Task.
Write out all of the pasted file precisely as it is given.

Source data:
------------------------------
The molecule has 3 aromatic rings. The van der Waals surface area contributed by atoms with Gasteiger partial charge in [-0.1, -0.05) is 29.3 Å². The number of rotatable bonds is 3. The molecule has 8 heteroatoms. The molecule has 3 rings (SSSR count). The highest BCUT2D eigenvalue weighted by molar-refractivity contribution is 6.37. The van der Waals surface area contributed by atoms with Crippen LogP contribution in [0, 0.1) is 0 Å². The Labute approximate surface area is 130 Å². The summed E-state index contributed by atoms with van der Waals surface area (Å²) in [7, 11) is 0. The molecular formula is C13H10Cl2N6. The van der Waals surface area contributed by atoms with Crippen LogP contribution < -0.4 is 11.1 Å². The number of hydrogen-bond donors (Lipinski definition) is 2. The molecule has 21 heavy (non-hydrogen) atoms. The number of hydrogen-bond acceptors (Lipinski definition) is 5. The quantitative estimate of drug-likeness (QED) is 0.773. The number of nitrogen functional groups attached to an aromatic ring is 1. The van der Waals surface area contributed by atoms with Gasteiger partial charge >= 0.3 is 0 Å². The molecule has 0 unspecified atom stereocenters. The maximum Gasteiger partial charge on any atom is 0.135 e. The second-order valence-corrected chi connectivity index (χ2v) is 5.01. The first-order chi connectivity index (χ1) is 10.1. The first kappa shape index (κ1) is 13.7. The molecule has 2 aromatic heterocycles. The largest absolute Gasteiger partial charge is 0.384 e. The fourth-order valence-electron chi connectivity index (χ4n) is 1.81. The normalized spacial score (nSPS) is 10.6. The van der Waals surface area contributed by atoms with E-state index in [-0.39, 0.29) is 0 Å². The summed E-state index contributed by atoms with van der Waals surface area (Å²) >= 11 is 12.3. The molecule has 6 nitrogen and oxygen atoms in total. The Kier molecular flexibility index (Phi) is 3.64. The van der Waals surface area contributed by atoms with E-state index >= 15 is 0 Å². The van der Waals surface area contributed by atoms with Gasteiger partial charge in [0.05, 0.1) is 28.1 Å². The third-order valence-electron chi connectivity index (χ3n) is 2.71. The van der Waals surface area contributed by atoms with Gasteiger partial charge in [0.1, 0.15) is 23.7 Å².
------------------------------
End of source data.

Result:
The molecule has 3 aromatic rings. The van der Waals surface area contributed by atoms with Gasteiger partial charge in [-0.1, -0.05) is 29.3 Å². The number of rotatable bonds is 3. The molecule has 8 heteroatoms. The molecule has 3 rings (SSSR count). The highest BCUT2D eigenvalue weighted by molar-refractivity contribution is 6.37. The van der Waals surface area contributed by atoms with Crippen LogP contribution in [0, 0.1) is 0 Å². The Labute approximate surface area is 130 Å². The summed E-state index contributed by atoms with van der Waals surface area (Å²) in [7, 11) is 0. The molecular formula is C13H10Cl2N6. The van der Waals surface area contributed by atoms with Crippen LogP contribution < -0.4 is 11.1 Å². The number of hydrogen-bond donors (Lipinski definition) is 2. The molecule has 21 heavy (non-hydrogen) atoms. The number of hydrogen-bond acceptors (Lipinski definition) is 5. The quantitative estimate of drug-likeness (QED) is 0.773. The number of nitrogen functional groups attached to an aromatic ring is 1. The van der Waals surface area contributed by atoms with Gasteiger partial charge >= 0.3 is 0 Å². The molecule has 0 unspecified atom stereocenters. The maximum Gasteiger partial charge on any atom is 0.135 e. The second-order valence-corrected chi connectivity index (χ2v) is 5.01. The first-order chi connectivity index (χ1) is 10.1. The first kappa shape index (κ1) is 13.7. The molecule has 2 aromatic heterocycles. The largest absolute Gasteiger partial charge is 0.384 e. The fourth-order valence-electron chi connectivity index (χ4n) is 1.81. The normalized spacial score (nSPS) is 10.6. The van der Waals surface area contributed by atoms with E-state index in [-0.39, 0.29) is 0 Å². The summed E-state index contributed by atoms with van der Waals surface area (Å²) >= 11 is 12.3. The molecule has 6 nitrogen and oxygen atoms in total. The Kier molecular flexibility index (Phi) is 3.64. The van der Waals surface area contributed by atoms with E-state index >= 15 is 0 Å². The van der Waals surface area contributed by atoms with Gasteiger partial charge in [0.05, 0.1) is 28.1 Å². The third-order valence-electron chi connectivity index (χ3n) is 2.71. The van der Waals surface area contributed by atoms with Gasteiger partial charge in [0.1, 0.15) is 23.7 Å².